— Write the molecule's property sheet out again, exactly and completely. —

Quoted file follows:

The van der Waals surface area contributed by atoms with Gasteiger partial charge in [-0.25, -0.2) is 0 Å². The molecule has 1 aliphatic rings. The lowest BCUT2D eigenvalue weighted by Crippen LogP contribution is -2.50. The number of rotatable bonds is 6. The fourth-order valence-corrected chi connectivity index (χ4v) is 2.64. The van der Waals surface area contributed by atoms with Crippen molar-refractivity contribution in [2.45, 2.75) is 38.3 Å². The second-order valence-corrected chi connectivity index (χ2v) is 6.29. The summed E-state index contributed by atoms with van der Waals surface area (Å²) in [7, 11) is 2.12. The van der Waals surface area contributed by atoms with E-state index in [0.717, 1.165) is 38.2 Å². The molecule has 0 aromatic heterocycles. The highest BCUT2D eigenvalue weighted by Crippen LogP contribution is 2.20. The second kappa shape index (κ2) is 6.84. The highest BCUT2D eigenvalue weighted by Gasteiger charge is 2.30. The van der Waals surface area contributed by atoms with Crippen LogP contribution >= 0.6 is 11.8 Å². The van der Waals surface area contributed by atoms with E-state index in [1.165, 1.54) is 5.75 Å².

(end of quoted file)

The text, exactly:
The van der Waals surface area contributed by atoms with Gasteiger partial charge in [-0.25, -0.2) is 0 Å². The molecule has 1 aliphatic rings. The lowest BCUT2D eigenvalue weighted by Crippen LogP contribution is -2.50. The number of rotatable bonds is 6. The fourth-order valence-corrected chi connectivity index (χ4v) is 2.64. The van der Waals surface area contributed by atoms with Crippen molar-refractivity contribution in [2.45, 2.75) is 38.3 Å². The second-order valence-corrected chi connectivity index (χ2v) is 6.29. The summed E-state index contributed by atoms with van der Waals surface area (Å²) in [7, 11) is 2.12. The van der Waals surface area contributed by atoms with E-state index in [0.717, 1.165) is 38.2 Å². The molecule has 0 aromatic heterocycles. The highest BCUT2D eigenvalue weighted by Crippen LogP contribution is 2.20. The second kappa shape index (κ2) is 6.84. The highest BCUT2D eigenvalue weighted by Gasteiger charge is 2.30. The van der Waals surface area contributed by atoms with Crippen LogP contribution >= 0.6 is 11.8 Å². The van der Waals surface area contributed by atoms with E-state index in [1.165, 1.54) is 5.75 Å².